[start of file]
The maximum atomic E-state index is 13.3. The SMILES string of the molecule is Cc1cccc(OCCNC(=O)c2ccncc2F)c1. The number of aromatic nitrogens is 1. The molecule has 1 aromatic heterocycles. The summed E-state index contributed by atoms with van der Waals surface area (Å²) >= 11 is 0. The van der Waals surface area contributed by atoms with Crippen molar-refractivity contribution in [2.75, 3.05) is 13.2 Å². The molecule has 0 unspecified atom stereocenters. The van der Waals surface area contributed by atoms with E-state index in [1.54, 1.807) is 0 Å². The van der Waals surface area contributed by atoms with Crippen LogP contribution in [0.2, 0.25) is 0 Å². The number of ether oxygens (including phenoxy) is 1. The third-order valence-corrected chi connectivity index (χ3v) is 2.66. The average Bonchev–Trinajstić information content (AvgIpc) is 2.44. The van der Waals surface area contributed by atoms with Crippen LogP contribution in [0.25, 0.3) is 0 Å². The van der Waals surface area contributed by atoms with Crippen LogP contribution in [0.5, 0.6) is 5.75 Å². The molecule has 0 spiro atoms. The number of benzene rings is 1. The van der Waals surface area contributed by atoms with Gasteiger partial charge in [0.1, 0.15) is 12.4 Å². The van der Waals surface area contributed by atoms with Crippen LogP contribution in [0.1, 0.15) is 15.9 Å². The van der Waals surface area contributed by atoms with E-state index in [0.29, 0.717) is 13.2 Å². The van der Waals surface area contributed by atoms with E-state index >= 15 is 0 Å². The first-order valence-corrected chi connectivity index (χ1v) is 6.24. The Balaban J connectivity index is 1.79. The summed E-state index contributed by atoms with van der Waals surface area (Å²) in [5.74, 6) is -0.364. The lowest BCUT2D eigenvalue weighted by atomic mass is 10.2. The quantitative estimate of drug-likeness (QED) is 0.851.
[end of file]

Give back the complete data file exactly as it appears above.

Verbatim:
The maximum atomic E-state index is 13.3. The SMILES string of the molecule is Cc1cccc(OCCNC(=O)c2ccncc2F)c1. The number of aromatic nitrogens is 1. The molecule has 1 aromatic heterocycles. The summed E-state index contributed by atoms with van der Waals surface area (Å²) >= 11 is 0. The van der Waals surface area contributed by atoms with Crippen molar-refractivity contribution in [2.75, 3.05) is 13.2 Å². The molecule has 0 unspecified atom stereocenters. The van der Waals surface area contributed by atoms with E-state index in [1.54, 1.807) is 0 Å². The van der Waals surface area contributed by atoms with Crippen LogP contribution in [0.2, 0.25) is 0 Å². The number of ether oxygens (including phenoxy) is 1. The third-order valence-corrected chi connectivity index (χ3v) is 2.66. The average Bonchev–Trinajstić information content (AvgIpc) is 2.44. The van der Waals surface area contributed by atoms with Crippen LogP contribution in [0.25, 0.3) is 0 Å². The van der Waals surface area contributed by atoms with Crippen LogP contribution in [0.5, 0.6) is 5.75 Å². The molecule has 0 spiro atoms. The number of benzene rings is 1. The van der Waals surface area contributed by atoms with Gasteiger partial charge in [0.1, 0.15) is 12.4 Å². The van der Waals surface area contributed by atoms with Crippen LogP contribution in [0.1, 0.15) is 15.9 Å². The van der Waals surface area contributed by atoms with E-state index in [0.29, 0.717) is 13.2 Å². The van der Waals surface area contributed by atoms with E-state index >= 15 is 0 Å². The first-order valence-corrected chi connectivity index (χ1v) is 6.24. The Balaban J connectivity index is 1.79. The summed E-state index contributed by atoms with van der Waals surface area (Å²) in [5.74, 6) is -0.364. The lowest BCUT2D eigenvalue weighted by atomic mass is 10.2. The quantitative estimate of drug-likeness (QED) is 0.851.